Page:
My Markup Validator

Discussion in 'Scripts, 3rd Party Apps, and Programming' started by nonsensep, Oct 24, 2007.

  1. nonsensep

    nonsensep New Member

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    Hi! I would like to tell you about my first web tool. It's not really a markup validator, like the title says. It's just a PHP script that sends an HTTP request to the W3C Markup Validator and then outputs what it says about a given URI (as a PNG image). Here are some examples of using the validator on various websites:

    Code:
    <img src="http://www.nonsensep.x10hosting.com/[COLOR="Blue"]markupvalid.php[/COLOR]?uri=[COLOR="Red"]http://www.w3.org/[/COLOR]" />
    [​IMG](Valid markup)
    Code:
    http://www.nonsensep.x10hosting.com/[COLOR="Blue"]markupvalid.php[/COLOR]?uri=[COLOR="Red"]http://www.youtube.com/[/COLOR]
    [​IMG](Invalid markup)
    Code:
    http://www.nonsensep.x10hosting.com/[COLOR="Blue"]markupvalid.php[/COLOR]?uri=[COLOR="Red"]http://www.w3.org/&charset=iso-8859-1[/COLOR]
    [​IMG](Tentatively valid markup)
    Code:
    http://www.nonsensep.x10hosting.com/[COLOR="Blue"]markupvalid.php[/COLOR]?uri=[COLOR="Red"]http://www.circuitcity.com/[/COLOR]
    [​IMG](No <!DOCTYPE>)
    Code:
    http://www.nonsensep.x10hosting.com/[COLOR="Blue"]markupvalid.php[/COLOR]?uri=[COLOR="Red"]http://www.bestbuy.com/[/COLOR]
    [​IMG](404 error, not a URI, etc.)

    The image is just 176x31 pixels. As the colored text points out, it's only using one image file for many different cases. I hope you guys find it useful.

    Any suggestions? Comments? Tell me so! I plan on making a better style sometime. But it works, and that's what counts. And feel free to use it however you like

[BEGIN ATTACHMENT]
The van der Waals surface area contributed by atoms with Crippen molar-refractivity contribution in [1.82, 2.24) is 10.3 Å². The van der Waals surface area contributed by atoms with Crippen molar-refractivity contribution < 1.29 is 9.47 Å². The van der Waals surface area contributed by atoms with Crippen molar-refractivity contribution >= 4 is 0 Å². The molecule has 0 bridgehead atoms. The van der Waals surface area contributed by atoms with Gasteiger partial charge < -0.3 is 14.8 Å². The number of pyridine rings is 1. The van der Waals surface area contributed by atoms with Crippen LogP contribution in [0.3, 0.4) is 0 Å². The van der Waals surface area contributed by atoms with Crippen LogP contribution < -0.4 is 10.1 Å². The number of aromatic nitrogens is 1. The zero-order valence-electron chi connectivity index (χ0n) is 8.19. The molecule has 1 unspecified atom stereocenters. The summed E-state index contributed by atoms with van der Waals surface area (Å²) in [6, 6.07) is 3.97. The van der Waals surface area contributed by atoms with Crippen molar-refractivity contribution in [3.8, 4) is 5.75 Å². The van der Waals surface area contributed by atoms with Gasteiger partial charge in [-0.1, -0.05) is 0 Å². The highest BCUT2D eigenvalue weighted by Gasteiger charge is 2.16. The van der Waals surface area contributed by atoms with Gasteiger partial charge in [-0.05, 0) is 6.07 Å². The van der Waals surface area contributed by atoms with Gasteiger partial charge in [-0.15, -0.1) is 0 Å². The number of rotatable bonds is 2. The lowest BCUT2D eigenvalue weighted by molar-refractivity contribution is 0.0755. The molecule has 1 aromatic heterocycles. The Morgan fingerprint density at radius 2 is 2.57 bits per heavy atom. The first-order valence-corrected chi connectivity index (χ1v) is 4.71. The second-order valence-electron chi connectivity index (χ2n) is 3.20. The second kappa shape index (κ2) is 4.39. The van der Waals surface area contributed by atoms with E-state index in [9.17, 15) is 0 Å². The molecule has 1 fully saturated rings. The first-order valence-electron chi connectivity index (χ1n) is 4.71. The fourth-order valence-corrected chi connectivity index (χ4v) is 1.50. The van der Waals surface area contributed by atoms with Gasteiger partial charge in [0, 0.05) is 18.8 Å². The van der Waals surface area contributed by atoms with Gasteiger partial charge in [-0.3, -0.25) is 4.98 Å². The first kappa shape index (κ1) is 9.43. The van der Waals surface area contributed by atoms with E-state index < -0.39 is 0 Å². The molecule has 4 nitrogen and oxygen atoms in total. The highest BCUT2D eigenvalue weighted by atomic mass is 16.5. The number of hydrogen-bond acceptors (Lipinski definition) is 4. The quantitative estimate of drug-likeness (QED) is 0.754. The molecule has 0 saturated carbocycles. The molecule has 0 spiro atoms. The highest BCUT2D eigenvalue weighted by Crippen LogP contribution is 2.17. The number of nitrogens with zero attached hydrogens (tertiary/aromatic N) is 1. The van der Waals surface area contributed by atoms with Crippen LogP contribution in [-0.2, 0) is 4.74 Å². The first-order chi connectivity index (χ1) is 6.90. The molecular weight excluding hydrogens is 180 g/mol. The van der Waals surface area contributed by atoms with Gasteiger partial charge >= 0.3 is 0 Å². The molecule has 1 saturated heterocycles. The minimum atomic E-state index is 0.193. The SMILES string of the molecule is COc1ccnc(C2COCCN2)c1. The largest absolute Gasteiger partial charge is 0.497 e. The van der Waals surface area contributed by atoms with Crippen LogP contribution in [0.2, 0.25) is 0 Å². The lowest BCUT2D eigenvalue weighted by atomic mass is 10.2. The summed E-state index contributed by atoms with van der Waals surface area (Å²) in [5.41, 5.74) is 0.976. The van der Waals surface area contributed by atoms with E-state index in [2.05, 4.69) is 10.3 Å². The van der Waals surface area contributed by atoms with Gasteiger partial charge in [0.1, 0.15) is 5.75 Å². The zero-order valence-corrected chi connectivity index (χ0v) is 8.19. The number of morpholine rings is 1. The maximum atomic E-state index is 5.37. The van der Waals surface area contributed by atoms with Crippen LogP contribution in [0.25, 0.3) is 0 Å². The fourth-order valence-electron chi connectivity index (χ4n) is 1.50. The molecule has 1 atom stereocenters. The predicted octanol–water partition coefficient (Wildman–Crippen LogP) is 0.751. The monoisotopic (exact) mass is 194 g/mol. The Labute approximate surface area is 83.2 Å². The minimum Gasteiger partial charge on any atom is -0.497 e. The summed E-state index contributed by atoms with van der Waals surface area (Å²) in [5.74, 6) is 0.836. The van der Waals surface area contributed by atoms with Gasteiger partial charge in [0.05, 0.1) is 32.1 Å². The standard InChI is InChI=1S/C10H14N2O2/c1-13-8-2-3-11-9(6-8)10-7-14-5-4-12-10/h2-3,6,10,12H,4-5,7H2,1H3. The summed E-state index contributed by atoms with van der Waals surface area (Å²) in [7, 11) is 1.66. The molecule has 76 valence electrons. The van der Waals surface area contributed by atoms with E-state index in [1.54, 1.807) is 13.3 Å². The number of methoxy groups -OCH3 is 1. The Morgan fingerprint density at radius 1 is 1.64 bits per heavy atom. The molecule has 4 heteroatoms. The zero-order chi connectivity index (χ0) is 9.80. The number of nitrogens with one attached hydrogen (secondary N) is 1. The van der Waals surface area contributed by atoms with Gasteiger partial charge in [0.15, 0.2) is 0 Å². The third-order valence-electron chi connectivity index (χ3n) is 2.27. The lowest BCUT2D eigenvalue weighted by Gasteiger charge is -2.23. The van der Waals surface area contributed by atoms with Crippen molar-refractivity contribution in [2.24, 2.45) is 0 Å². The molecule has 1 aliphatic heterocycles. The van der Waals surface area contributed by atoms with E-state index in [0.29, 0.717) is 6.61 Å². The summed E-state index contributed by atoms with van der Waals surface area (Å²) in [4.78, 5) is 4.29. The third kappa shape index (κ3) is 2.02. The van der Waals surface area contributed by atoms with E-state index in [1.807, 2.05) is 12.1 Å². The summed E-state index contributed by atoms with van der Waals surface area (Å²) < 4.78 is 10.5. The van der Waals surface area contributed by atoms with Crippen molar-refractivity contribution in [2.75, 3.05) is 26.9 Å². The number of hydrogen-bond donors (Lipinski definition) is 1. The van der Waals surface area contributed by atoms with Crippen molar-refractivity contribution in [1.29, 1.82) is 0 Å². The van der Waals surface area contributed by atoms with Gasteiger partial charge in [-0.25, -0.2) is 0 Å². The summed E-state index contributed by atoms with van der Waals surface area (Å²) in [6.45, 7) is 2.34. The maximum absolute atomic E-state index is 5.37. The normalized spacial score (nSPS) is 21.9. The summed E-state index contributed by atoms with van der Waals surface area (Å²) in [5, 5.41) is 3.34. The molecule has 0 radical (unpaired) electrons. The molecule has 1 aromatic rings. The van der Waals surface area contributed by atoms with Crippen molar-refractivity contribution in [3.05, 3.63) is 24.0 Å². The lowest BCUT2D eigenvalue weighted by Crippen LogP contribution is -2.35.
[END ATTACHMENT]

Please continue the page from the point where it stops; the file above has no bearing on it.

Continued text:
Last edited: Oct 25, 2007
  2. QuwenQ

    QuwenQ Member

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    That seems useful, except for the minor problem that someone already made a button like this:
    [​IMG]
    What's the advantage of using yours?
     
    Last edited: Oct 25, 2007
  3. nonsensep

    nonsensep New Member

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    Yeah, but that image will always say "Valid XHTML 1.0", even when there are errors. My image changes every time and tells the user straight from the W3C validator whether the page is valid or not. And how many errors/warnings. For example:

    Code:
    http://www.nonsensep.x10hosting.com/[COLOR="Blue"]markupvalid.php[/COLOR]?uri=[COLOR="Red"]http://forums.x10hosting.com/[/COLOR]
    [​IMG]

    Now let's see what W3C says about the same URI:

    http://validator.w3.org/check?uri=http://forums.x10hosting.com/

    Try using my image with your own URI. Just enter this in your address bar:

    Code:
    http://www.nonsensep.x10hosting.com/[COLOR="Blue"]markupvalid.php[/COLOR]?uri=[COLOR="Red"]http://YOUR_SITE_HERE/[/COLOR]
     
    Last edited: Oct 25, 2007
  4. Archkronos

    Archkronos New Member

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    [​IMG]

    Horray for lazy coding!
     
  5. nonsensep

    nonsensep New Member

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    thats how computers began! laziness!
     
    Last edited: Oct 25, 2007
  6. Slothie

    Slothie New Member

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    [​IMG]

    Interesting concept :) Glad to know there are actually developers on x10...

    Have you implemented caching yet? Parsing the site every time the image is loaded would be rather taxing on the server. It would also cause the image to load slower as it has to wait for the server to download and parse the page...

    Good work though :D
     
  7. eminemix

    eminemix Member

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    Good job nonsensep
    :coolugh:
     
  8. nonsensep

    nonsensep New Member

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    thank you Slothie and eminemix! And about caching, I see what you're saying, but I'm not sure if that'd defeat the purpose of it or not...

    Well, do you think there's a way to have a session for the website and when the session ends the cache expires? That would be sort of a compromise, I guess. I'll look into that.